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Seagate's HDD multi actuator performance breakthrough

by Mark Tyson on 19 December 2017, 12:01

Tags: Seagate (NASDAQ:STX)

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Seagate has announced “a new performance breakthrough” which stems from the use of multi actuator technology. The name of the technology provides a good clue to how it works; in the near future Seagate will equip hard drives with dual actuators, with each actuator controlling half of the drive’s arms reading/writing data to the platters. Working independently of each other, the arms can potentially double performance while maintaining the same capacity.

“We’re leveraging our long-time leadership in engineering all elements of hard drive technology to provide a solution with breakthrough performance, within industry standards,” said James Borden, principal product strategist at Seagate. “Our Multi Actuator solution is based on proven technology and adheres to current standards, so it’ll plug-and-play into today’s infrastructure.”

In other words Seagate’s new multi actuation technology is a way to put the performance of parallelism within a single hard drive unit. Effectively the computer treats the drive as if it is two separate drives, acting upon two different data requests at the same time. Borden summed up the tech attraction as “Basically, we’re taking the high-capacity hard drive a customer already needs and expects, and magically doubling the IOPS the customer gets from it — with no down side”. This is an important initiative to begin now, as Seagate admits that super-high capacity HDDs, with higher areal densities, put downwards pressure on performance.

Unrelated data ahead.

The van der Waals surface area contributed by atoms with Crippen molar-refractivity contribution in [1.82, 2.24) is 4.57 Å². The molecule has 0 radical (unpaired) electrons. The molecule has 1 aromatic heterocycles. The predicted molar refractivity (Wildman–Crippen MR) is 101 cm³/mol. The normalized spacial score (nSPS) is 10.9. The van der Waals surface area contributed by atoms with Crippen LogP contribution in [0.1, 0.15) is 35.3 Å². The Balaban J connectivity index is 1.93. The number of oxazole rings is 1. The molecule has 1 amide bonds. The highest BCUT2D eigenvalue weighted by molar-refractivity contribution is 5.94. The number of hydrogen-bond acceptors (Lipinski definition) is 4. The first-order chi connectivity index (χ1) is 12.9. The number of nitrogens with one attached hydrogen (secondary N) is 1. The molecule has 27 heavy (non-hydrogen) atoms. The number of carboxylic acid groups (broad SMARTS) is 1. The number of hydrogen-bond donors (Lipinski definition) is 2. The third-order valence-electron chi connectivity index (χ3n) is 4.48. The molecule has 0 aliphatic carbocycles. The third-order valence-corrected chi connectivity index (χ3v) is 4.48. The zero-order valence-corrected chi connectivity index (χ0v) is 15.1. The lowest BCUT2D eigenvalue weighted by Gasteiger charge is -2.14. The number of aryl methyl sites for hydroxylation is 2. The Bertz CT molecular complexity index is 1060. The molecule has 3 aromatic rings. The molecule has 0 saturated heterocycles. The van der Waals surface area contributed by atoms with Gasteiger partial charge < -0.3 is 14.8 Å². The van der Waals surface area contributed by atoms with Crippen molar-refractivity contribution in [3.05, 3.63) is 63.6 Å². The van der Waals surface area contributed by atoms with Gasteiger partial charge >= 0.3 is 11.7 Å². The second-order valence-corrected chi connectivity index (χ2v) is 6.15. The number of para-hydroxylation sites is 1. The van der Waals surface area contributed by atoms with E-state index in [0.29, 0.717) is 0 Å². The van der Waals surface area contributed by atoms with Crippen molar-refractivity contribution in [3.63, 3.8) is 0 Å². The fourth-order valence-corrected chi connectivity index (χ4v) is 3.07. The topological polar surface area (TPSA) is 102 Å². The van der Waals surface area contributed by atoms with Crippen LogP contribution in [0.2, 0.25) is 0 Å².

Seagate’s new multi actuator drives will provide an attractive cost per TB while achieving an optimal IOPS/TB at the price. Shipping multi actuator equipped storage will be released “in the near future,” says Seagate.

HEXUS Forums :: 15 Comments

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Always wondered why they didn't work like this, seemed a logical way of upping transfer speeds when you have multiple heads and platters…
So you're going to lose data twice as fast now…? ;)
Always wondered why they didn't work like this, seemed a logical way of upping transfer speeds when you have multiple heads and platters…

I think this is more for increasing IOPS with multiple concurrent jobs than increasing overall transfer speeds.

Maybe it'll better mitigate the massive reduction in transfer speeds when introducing random IOPS.
Hmmm… not sure I like this idea, two drives for ‘backup’ etc is fine because you have redundancy but putting 2 things inside one case can double the things that can fail which ultimately increases the chances of an item failing. This is basically reads as if it's going to be striped raid inside one box so if one fails you lose the whole lot…

I'm also not sure that at this is going to be fast enough to counter a pcie ssd let alone a ram drive if someone really wants fast IOPS
SSD pricing is ridiculous. Good time to introduce this tech to the HDD.